An Urban's Rural View

Do Calls for Radical Diet Changes Repeat the Malthusian Mistake?

Urban C Lehner
By  Urban C Lehner , Editor Emeritus
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Where you stand depends on where you sit. That's how Rufus Miles, a perceptive bureaucrat, encapsulated the idea that organizations advocate policies that reflect their institutional perspectives. (…) For an example of Miles' Law at work, we need look no further than "Food Planet Health," a report spearheaded by EAT, a Stockholm-based organization that says it was "established to catalyze a food-system transformation." (…) Faithful to Miles' Law, EAT's report finds that a radical transformation of the world's food system is needed -- now.

The report was the work of a group of agriculture, public health and environmental experts that EAT assembled. Their report proposes to save the planet and greatly improve human health through a massive change in almost everyone's diets.

Groups of experts issue reports all the time, of course, and most of these reports are soon forgotten. This one is worth farmers and ranchers' attention. Were the world to embrace it, farmers everywhere would be forced to make drastic changes in what they produce.

The proposed "food-system transformation" is very much in keeping with the spirit of our era. Nutritionists have been telling us for decades to eat less meat, sugar and refined grains and more fruits, vegetables, whole grains and nuts. This report recommends cutting worldwide sugar and meat consumption by 50% (much more in North America, which consumes 6.5 times the recommended amount of red meat) and doubling consumption of fruits, vegetables, nuts and legumes.

Yet even more than the drastic recommendations to eat only one egg a week and 1.5 chicken nuggets a day, what stands out in this report are the claimed benefits: 11 million fewer deaths a year and slower global warming.

"Food is the single strongest lever to optimize human health and environmental sustainability on Earth," the report says. Without a radical transformation in diet, "the world risks failing to meet the UN Sustainable Development Goals (SDGs) and the Paris Agreement, and today's children will inherit a planet that has been severely degraded and where much of the population will increasingly suffer from malnutrition and preventable disease."

The knowledgeable people who worked on this report -- some 37 scientists from 16 countries -- deserve to be taken seriously. That doesn't mean they can't be questioned. Here are a few questions that came to mind reading the report.

-- Is it realistic to think large numbers of people will adopt this diet? The authors seem to be counting on governments to make it happen -- by, for example, "making healthy foods more available, accessible and affordable in place of unhealthier alternatives, improving information and food marketing, investing in public health information and sustainability education, implementing food-based dietary guidelines, and using health care services to deliver dietary advice and interventions." But would that really be enough? Would governments instead need to stiffen those "dietary guidelines" into laws? What steps would they be prepared to take if their stiffened steps met massive public resistance?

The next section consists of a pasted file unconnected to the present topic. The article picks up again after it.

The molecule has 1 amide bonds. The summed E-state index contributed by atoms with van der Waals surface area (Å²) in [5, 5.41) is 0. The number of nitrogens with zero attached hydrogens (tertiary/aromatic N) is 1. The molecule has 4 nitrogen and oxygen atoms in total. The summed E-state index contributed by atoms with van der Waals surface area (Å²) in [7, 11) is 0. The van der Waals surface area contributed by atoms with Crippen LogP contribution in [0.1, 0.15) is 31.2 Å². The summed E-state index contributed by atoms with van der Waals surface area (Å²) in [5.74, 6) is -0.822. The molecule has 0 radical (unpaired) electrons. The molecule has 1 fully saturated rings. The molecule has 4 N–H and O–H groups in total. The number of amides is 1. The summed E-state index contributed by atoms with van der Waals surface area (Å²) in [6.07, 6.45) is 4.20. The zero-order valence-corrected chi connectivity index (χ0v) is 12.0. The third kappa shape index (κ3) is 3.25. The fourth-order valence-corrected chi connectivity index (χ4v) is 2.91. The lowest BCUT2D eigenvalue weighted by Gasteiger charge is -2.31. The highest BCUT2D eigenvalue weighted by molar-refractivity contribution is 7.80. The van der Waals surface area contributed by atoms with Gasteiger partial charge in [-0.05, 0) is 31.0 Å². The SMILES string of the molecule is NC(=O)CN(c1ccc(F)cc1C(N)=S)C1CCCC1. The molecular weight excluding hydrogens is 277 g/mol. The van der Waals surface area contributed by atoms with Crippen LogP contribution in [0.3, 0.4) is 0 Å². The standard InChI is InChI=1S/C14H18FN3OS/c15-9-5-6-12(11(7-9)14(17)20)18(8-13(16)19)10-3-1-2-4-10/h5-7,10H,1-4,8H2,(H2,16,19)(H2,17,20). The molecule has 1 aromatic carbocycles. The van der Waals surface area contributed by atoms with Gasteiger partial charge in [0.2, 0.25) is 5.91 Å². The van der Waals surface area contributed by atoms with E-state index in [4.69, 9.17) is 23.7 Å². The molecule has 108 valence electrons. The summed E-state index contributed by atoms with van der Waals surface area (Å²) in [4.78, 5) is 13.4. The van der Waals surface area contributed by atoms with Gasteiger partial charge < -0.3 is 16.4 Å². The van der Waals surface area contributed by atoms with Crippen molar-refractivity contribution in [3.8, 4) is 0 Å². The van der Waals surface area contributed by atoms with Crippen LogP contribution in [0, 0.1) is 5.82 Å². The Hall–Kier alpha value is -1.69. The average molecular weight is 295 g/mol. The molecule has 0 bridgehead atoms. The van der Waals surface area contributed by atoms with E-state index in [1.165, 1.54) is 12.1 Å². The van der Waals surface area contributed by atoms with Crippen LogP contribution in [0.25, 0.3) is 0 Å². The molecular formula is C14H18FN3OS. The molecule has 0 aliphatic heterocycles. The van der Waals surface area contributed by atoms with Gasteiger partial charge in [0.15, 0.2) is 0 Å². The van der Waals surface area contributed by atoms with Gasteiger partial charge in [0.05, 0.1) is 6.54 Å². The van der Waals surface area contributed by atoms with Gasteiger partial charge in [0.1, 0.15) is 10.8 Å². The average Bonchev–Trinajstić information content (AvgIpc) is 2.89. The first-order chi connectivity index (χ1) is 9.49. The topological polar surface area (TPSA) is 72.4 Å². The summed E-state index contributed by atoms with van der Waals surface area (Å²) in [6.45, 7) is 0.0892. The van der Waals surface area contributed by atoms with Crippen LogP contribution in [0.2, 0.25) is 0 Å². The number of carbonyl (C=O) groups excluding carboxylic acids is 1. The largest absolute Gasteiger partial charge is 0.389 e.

-- Is this diet really the only healthy one? Consider that Australia leads the world in per capita meat consumption (…) and still ranks fourteenth among the world's 224 countries in life expectancy at 82.3 years. (…) Japan, which ranks second in life expectancy at 85.3 years, has a refined grain -- white rice -- as its staple food. (In case you were wondering, the U.S. ranks second in meat consumption and 43rd in life expectancy. Israel is third in meat and 12th in life expectancy.)

-- Is this diet really essential to saving the planet? There's no question that a human population of 7 billion, heading for 10 billion in 2050, stresses the environment. But is agriculture really the most important stressor? And even if it is, how much of that stress is due to methane emissions from cows? Might there be ways -- like adding seaweed to their feed -- to reduce those emissions without drastically reducing the cow population? (…).

More generally, does everyone really need to subsist on broccoli and almonds to reduce agriculture's impact on the environment? Have farmers really exhausted all the possible environmentally friendly ways of growing existing crops? Aren't scientists working on new ones even now?

It has been 220 years since Thomas Malthus wrote that "...the power of population is indefinitely greater than the power in the earth to produce subsistence for man." (…). History suggests Malthus underestimated the ability of agricultural technology to keep pace with population growth.

So, my final question is this: Could the authors of this report be repeating a variant of the Malthusian mistake? Aren't they underestimating future technological improvements that could enable farmers and ranchers to produce more food on the same amount of land with less environmental impact?

When, a la Miles, experts start with the aim of catalyzing a radical food-system transformation, it isn't surprising that their reading of the research concludes that a radical food-system transformation is necessary. They may be right. But they have some questions to answer first.

Urban Lehner can be reached at



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